Canada’s economy surged in February, making up for a lacklustre start to the year, in a widespread upturn led by rebounds in the energy and auto sectors.
Statistics Canada reported that real gross domestic product rose 0.4 per cent month over month, the strongest one-month growth since last spring, reversing course after a decline of 0.1 per cent in January.
Economists had expected the economy to rebound from January’s weakness, as both oil sands and auto plants came back up to speed from maintenance shutdowns, but the February growth was a bit stronger than their 0.3-per-cent estimate. And that growth was broadly based, with 15 of 20 industry sectors posting gains.
“The Canadian economy bounced back nicely after a difficult January,” National Bank of Canada senior economist Krishen Rangasamy said in a research report. “The breadth of increases is encouraging.”
The goods-producing side of the economy was responsible for much of February’s increase, up 1.2 per cent month over month. Services-producing industries posted 0.1-per-cent growth.
The goods rise was led by oil and gas extraction, which jumped 3 per cent, as oil sands producers recovered from a series of January production interruptions. Motor vehicle manufacturing jumped 4.2 per cent and parts output was up 3.4 per cent, as auto plants also returned from usual January downtime.
Over all, manufacturing was up 1 per cent month over month. The construction sector also had a solid month, up 0.7 per cent.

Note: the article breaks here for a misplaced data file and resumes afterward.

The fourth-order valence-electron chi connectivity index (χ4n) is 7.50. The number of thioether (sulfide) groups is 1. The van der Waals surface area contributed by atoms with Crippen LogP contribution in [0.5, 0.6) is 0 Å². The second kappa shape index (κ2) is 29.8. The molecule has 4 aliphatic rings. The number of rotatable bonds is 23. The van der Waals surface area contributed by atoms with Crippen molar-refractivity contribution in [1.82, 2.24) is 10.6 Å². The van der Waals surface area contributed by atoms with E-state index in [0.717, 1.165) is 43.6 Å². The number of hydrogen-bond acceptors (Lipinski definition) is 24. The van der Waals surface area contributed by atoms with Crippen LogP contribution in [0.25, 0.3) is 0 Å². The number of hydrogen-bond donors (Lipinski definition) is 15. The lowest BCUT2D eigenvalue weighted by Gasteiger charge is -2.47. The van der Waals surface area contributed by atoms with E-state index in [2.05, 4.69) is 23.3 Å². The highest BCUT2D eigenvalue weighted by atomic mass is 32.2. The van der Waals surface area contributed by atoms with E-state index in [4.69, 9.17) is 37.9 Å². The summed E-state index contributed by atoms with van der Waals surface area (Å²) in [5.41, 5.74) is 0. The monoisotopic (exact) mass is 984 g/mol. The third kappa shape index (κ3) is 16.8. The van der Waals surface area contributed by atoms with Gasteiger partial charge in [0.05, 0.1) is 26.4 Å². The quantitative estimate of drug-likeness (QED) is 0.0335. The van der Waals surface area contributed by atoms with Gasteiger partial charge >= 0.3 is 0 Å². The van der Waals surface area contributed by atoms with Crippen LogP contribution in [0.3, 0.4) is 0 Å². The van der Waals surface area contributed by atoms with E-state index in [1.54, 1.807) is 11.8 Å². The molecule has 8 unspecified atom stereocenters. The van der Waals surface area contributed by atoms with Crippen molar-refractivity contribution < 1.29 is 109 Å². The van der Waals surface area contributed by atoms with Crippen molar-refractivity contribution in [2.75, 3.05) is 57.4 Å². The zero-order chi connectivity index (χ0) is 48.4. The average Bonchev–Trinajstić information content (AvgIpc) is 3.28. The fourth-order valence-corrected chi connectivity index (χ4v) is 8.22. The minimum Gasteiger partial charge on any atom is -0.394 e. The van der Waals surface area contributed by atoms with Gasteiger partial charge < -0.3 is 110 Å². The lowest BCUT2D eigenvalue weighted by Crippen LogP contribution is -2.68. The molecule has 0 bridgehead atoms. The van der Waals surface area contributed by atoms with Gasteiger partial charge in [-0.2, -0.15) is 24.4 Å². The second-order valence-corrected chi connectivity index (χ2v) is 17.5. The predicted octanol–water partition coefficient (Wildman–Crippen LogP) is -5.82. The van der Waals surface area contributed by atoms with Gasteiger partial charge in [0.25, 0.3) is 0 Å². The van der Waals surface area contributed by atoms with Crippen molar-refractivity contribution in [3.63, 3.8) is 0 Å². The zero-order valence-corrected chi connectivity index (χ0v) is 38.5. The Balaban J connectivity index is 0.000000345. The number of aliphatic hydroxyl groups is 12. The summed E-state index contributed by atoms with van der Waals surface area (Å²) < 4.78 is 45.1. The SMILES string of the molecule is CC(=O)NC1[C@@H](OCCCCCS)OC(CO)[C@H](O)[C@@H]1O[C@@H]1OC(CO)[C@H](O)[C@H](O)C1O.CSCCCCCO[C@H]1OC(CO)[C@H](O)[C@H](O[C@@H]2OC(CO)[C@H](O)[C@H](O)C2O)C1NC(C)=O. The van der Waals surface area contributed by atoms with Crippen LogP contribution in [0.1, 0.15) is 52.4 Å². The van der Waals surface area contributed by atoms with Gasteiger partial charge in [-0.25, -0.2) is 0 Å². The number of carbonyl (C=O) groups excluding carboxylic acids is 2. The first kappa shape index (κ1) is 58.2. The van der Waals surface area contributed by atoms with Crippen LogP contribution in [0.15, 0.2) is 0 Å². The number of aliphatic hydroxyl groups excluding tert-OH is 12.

The services side was paced by a 0.3-per-cent rise in retail trade, halting a three-month slide in the sector. Transportation and warehousing grew 0.5 per cent. But the services segment was held back by weakness in real estate services, which fell 0.5 per cent, their second consecutive decline. It was the first back-to-back drop in the sector in nearly eight years, reflecting the effects of regulatory changes aimed at cooling the country’s overheated housing markets.
Services were also hurt by a 0.5-per-cent drop in wholesale trade.
While the February recovery was encouraging, economists said it probably doesn’t change the outlook at the Bank of Canada, which is watching the pace of the economy carefully as it gauges the best timing for further interest-rate increases this year. With the economy running at close to full capacity, it’s all but certain that the central bank will raise rates again, following its three quarter-percentage-point rate hikes between July, 2017, and January, 2018. February’s solid momentum suggests that the economy likely grew at about a 1.5-to-1.7-per-cent annualized pace in the first quarter of the year – stronger than the 1.3 per cent the Bank of Canada estimated in its latest quarterly outlook last month, but not enough to put substantial additional pressure on the economy’s capacity and inflation. Economists still see little urgency for the central bank to raise rates again later this month.
“For the Bank of Canada, this report likely doesn’t change much, but reinforces the theme that the economy is in decent shape and can continue to move slowly but surely higher,” Bank of Montreal economist Benjamin Reitzes said in a research note. “Our call continues to be for the next rate hike to come in July, when we likely have more certainty around housing and NAFTA.”